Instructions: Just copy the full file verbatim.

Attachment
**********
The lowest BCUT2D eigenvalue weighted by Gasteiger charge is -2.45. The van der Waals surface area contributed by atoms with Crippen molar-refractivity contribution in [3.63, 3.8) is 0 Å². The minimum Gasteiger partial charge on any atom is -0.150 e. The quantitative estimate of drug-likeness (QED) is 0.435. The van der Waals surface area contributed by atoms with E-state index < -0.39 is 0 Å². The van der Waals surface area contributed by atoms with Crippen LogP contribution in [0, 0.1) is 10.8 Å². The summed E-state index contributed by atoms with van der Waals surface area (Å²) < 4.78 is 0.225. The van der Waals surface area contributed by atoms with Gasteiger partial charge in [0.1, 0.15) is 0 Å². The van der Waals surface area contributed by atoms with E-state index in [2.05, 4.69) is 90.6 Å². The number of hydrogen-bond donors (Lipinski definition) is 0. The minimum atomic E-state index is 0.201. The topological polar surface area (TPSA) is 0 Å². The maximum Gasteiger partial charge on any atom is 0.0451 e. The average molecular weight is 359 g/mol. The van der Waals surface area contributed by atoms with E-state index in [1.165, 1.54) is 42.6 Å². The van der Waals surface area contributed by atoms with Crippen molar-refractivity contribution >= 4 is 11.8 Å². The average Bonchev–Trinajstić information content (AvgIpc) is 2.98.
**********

The lowest BCUT2D eigenvalue weighted by Gasteiger charge is -2.45. The van der Waals surface area contributed by atoms with Crippen molar-refractivity contribution in [3.63, 3.8) is 0 Å². The minimum Gasteiger partial charge on any atom is -0.150 e. The quantitative estimate of drug-likeness (QED) is 0.435. The van der Waals surface area contributed by atoms with E-state index < -0.39 is 0 Å². The van der Waals surface area contributed by atoms with Crippen LogP contribution in [0, 0.1) is 10.8 Å². The summed E-state index contributed by atoms with van der Waals surface area (Å²) < 4.78 is 0.225. The van der Waals surface area contributed by atoms with Gasteiger partial charge in [0.1, 0.15) is 0 Å². The van der Waals surface area contributed by atoms with E-state index in [2.05, 4.69) is 90.6 Å². The number of hydrogen-bond donors (Lipinski definition) is 0. The minimum atomic E-state index is 0.201. The topological polar surface area (TPSA) is 0 Å². The maximum Gasteiger partial charge on any atom is 0.0451 e. The average molecular weight is 359 g/mol. The van der Waals surface area contributed by atoms with E-state index in [1.165, 1.54) is 42.6 Å². The van der Waals surface area contributed by atoms with Crippen molar-refractivity contribution >= 4 is 11.8 Å². The average Bonchev–Trinajstić information content (AvgIpc) is 2.98.